During a White House meeting with survivors of the Stoneman Douglas High School shooting, President Donald Trump made the claim that flights have become safer because some pilots are armed in the cockpit. Although the Federal Flight Deck Officer Program was instituted after the September 11 attacks, it doesn’t necessarily correlate to safer aircraft.
Are guns the direct reason America has not seen another aircraft hijacking since September 11, 2001? The Washington Post reports that President Donald Trump made that assertion during his meeting with Stoneman Douglas High School shooting survivors on Wednesday, February 21, 2018.
During his time with the group, Trump made the suggestion that educators should be trained to use a weapon as a measure of self-defense. He then went on to suggest that because weapons are allowed on some flights, the aviation industry is safer.
“You know a lot of people don’t understand that a lot of airline pilots now — a lot of them carry guns,” Trump claimed, according to the Washington Post. “And … I have to say that things have changed a lot. People aren’t attacking the way they would routinely attack, and maybe you have the same situation in schools.”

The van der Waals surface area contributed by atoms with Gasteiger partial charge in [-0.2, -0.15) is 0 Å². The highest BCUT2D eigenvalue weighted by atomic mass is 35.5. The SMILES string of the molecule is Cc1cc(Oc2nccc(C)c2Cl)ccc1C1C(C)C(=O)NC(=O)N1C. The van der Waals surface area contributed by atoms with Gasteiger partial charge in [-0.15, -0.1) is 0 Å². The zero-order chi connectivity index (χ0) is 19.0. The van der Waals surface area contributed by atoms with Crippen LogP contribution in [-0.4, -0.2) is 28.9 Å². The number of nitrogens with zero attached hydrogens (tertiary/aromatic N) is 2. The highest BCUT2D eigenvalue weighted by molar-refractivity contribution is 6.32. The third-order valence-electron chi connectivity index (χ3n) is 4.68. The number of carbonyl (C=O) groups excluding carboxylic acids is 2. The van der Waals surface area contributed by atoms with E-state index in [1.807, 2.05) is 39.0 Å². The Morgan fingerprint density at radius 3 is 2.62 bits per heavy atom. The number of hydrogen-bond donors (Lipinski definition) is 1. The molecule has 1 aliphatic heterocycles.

The President may have been referring to the Federal Flight Deck Officer Program, a voluntary initiative of the Transportation Security Administration. The TSA describes on their website: “The Federal Flight Deck Officer Program authorizes flight crew members to use firearms to defend against an act of criminal violence and air piracy while attempting to gain control of an aircraft.” Approved aviators receive one week of training in New Mexico before they are allowed to carry a cockpit weapon.
Under that definition, a TSA official speaking anonymously to the Washington Post declared that a weapon could only be used if someone attempted a hijacking. In any other situation, the flight crew could not remove the weapon from the cockpit, nor use it to resolve a situation.
Another potential scenario Trump could have been referring to is the increase of air marshals on flights. However, that program has also been under scrutiny for personnel issues. A 2015 report suggested the Air Marshal Service experienced trends of drug use, fatigue and even suicide among members.
Meanwhile, guns continue to be a problem at airports, particularly in the form of flyers attempting to bring them on their flights. The TSA reported a new record number of guns found at security checkpoints during the week ending February 11, 2018, with 104 guns. Of those, 87 were loaded, while 38 were chambered and ready to fire.